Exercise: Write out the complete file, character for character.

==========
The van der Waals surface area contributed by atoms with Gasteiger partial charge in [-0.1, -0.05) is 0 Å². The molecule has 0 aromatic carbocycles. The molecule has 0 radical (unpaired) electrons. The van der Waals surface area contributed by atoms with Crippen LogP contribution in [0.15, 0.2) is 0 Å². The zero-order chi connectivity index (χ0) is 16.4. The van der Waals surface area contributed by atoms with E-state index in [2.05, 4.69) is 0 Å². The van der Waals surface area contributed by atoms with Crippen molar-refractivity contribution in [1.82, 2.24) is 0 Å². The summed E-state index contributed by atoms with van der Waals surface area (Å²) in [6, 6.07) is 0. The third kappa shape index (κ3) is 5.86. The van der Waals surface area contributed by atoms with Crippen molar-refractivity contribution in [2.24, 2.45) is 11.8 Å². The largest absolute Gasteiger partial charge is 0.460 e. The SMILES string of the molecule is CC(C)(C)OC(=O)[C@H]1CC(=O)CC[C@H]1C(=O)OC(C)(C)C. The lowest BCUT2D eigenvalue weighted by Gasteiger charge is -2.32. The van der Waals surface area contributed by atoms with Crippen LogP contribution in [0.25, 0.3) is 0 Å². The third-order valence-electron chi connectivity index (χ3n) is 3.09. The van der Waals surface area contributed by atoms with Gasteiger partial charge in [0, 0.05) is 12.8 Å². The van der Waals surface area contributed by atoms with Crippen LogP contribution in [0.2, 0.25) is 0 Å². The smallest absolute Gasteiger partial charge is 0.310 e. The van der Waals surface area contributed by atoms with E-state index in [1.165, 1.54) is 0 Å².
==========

The van der Waals surface area contributed by atoms with Gasteiger partial charge in [-0.1, -0.05) is 0 Å². The molecule has 0 aromatic carbocycles. The molecule has 0 radical (unpaired) electrons. The van der Waals surface area contributed by atoms with Crippen LogP contribution in [0.15, 0.2) is 0 Å². The zero-order chi connectivity index (χ0) is 16.4. The van der Waals surface area contributed by atoms with E-state index in [2.05, 4.69) is 0 Å². The van der Waals surface area contributed by atoms with Crippen molar-refractivity contribution in [1.82, 2.24) is 0 Å². The summed E-state index contributed by atoms with van der Waals surface area (Å²) in [6, 6.07) is 0. The third kappa shape index (κ3) is 5.86. The van der Waals surface area contributed by atoms with Crippen molar-refractivity contribution in [2.24, 2.45) is 11.8 Å². The largest absolute Gasteiger partial charge is 0.460 e. The SMILES string of the molecule is CC(C)(C)OC(=O)[C@H]1CC(=O)CC[C@H]1C(=O)OC(C)(C)C. The lowest BCUT2D eigenvalue weighted by Gasteiger charge is -2.32. The van der Waals surface area contributed by atoms with Crippen LogP contribution in [0.25, 0.3) is 0 Å². The third-order valence-electron chi connectivity index (χ3n) is 3.09. The van der Waals surface area contributed by atoms with Gasteiger partial charge in [0, 0.05) is 12.8 Å². The van der Waals surface area contributed by atoms with Crippen LogP contribution in [0.2, 0.25) is 0 Å². The smallest absolute Gasteiger partial charge is 0.310 e. The van der Waals surface area contributed by atoms with E-state index in [1.165, 1.54) is 0 Å².